Navigation pattern

Navigation is a key structure that is implemented in every web app. In this article, we look at a typical navigation structure and explain the reasoning behind the modeling decisions.

See the navigation pattern in action by clicking on the link below:

Demo Navigation pattern (opens in a new tab)

You can create this pattern in Prepr automatically when you create a model. Choose the Navigation pattern template and the models listed below will be created for you.


First, let's look at an example of a top navigation. This structure is the basis for our modeling process:


Using this example as a basis, we see that this navigation has a number of top-level (parent) menu items and these parent menu items have a number of child menu items. Prepr supports this type of nested items with the standard content reference field. It's possible for you to create content that references other content, even of the same Model. Check out the Content reference field docs for more details.

When a user clicks the lowest level child menu item, they are directed to a different page.

Let's look at the Navigation model in more detail.

The navigation model

The Navigation model is a simple model, but is our starting point for this pattern.

See an example Navigation model below:


Within the Navigation model we define the following fields:

Field nameField typeDescription
TitleTextThe title of the navigation, for example, Top navigation. Required. This title can be used to query the navigation through the API.
Menu itemsContent referenceThe navigation almost always has several menu items. This field makes a reference to the Menu item model.

See a complete list of all other available Prepr field types.

Now, let's look at the Menu items field in more detail.

Menu items

We set up a Menu items field in the Navigation model. This field references a Menu item model to avoid duplication of menu item content. The idea is that there could be content for the same menu items in different locations throughout the web app. For example, imagine that the same menu item appears in the top navigation as well as in the footer of a web page. This generic Menu item model caters for this situation and makes your schema more flexible and robust.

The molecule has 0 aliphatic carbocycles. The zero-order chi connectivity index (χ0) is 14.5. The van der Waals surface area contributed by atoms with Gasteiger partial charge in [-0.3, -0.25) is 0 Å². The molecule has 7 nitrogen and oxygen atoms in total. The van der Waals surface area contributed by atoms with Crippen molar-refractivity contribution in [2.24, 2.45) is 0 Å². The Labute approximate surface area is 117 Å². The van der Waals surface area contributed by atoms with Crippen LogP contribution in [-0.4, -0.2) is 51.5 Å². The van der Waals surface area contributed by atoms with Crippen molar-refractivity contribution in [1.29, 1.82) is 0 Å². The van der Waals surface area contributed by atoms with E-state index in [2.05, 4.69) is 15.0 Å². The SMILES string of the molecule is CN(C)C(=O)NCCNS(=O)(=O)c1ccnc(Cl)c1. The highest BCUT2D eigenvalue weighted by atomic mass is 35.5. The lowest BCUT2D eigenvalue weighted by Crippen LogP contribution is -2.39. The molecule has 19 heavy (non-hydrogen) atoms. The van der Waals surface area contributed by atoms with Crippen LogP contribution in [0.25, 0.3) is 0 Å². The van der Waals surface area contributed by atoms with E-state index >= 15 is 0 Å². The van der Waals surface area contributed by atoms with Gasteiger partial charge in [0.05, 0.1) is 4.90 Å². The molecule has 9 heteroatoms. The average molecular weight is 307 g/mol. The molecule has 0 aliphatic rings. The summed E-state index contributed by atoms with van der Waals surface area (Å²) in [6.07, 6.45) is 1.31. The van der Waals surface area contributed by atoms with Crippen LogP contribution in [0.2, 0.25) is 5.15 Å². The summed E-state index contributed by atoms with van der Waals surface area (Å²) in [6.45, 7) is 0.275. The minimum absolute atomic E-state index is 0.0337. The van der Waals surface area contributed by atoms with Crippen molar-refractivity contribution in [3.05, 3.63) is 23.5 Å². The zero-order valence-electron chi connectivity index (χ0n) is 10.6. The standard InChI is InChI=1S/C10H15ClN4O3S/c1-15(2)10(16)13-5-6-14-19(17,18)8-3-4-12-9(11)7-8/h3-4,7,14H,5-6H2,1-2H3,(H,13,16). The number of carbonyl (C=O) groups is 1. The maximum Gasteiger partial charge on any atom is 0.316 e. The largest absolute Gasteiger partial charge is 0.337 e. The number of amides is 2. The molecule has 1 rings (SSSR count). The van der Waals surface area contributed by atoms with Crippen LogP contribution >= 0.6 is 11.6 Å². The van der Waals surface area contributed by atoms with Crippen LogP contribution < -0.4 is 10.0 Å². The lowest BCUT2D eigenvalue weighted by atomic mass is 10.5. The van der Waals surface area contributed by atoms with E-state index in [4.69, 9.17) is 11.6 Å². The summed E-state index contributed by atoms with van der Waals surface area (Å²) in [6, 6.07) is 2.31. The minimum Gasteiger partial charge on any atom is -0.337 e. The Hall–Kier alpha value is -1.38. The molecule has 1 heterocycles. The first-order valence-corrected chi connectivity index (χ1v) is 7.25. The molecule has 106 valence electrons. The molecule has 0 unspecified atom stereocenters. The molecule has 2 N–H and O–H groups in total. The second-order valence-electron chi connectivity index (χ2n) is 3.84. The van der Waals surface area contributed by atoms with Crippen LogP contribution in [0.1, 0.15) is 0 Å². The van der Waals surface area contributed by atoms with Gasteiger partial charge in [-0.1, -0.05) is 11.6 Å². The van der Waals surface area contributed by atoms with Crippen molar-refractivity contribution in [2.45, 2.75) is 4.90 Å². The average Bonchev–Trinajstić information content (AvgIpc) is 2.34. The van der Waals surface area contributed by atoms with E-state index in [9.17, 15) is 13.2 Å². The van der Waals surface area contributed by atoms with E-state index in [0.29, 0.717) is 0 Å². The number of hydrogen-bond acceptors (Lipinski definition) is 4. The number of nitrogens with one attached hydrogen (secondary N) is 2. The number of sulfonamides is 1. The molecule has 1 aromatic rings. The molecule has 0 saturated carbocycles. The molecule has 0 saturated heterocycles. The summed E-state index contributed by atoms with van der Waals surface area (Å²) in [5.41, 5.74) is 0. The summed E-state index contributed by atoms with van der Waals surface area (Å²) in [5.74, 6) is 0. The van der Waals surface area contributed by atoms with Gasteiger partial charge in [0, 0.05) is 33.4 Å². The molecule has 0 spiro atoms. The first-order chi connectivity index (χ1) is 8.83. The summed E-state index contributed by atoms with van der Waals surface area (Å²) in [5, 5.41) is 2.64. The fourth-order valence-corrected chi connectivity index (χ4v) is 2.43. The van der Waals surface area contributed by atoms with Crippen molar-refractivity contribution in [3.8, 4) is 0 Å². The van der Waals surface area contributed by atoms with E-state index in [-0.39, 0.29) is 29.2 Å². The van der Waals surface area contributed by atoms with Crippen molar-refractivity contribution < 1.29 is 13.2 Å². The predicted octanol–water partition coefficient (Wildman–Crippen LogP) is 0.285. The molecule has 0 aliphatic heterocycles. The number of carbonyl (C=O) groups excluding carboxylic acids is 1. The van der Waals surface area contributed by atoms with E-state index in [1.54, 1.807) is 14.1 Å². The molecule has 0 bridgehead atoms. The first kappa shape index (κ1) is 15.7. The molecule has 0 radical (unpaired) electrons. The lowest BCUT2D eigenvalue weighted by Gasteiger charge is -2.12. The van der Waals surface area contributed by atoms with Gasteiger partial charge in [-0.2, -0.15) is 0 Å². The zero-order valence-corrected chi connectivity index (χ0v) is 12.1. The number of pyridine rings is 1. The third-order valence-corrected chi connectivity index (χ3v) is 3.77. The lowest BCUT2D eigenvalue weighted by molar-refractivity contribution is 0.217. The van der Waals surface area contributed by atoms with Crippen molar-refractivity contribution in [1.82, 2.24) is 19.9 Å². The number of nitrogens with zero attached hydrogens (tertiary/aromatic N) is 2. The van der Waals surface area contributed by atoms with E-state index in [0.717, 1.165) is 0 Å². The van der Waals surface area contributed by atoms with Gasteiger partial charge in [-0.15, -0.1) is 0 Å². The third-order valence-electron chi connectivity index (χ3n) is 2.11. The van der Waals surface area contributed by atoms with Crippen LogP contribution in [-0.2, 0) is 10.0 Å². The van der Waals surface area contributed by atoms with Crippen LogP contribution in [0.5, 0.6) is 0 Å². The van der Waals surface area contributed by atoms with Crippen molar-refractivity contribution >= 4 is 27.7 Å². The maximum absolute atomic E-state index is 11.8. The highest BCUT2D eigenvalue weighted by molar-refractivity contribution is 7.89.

Within the Menu item model we define the following fields:

Field nameField typeDescription
TitleTextThe title of the menu item visible on the navigation, for example, Events. Required. This title can also be used to query the menu item through the API.
Link to pageContent referenceWhen a user clicks a menu item, this field is used to open the correct internal page linked to this menu item. For more details on the Page model, check out the Page pattern.
Link to external pageTextWhen a user clicks a menu item, this field is used to open an external page linked to this menu item. In Prepr, you can set this text field as HTML and enable the Link option.
DescriptionTextA short description for the menu item that is visible on the navigation, for example, Check out our upcoming events.
IconAssetsAn optional icon that represents the menu item. In Prepr, you can add an icon SVG file by enabling the File option on your Assets field.
ChildrenContent referenceA reference to the Menu item model itself to create a parent-child hierarchy. The front-end queries this field to find all the children menu items for a particular parent.

We reference the Menu item model within itself using a Content reference. This is a very useful technique to keep the structure clean and simple instead of creating separate models for the parent and children elements.

Other use cases

In conclusion, this is just one example of how you can model any navigation for your web app. Feel free to use this structure and amend it to your needs.

  • If you'd like to specify the display order of your children menu items in the content, consider adding a number field to the menu item model to specify the order. In this way, the front-end doesn't have to be updated when menu items need to be re-ordered.

Want to learn more?

Check out the following guides:

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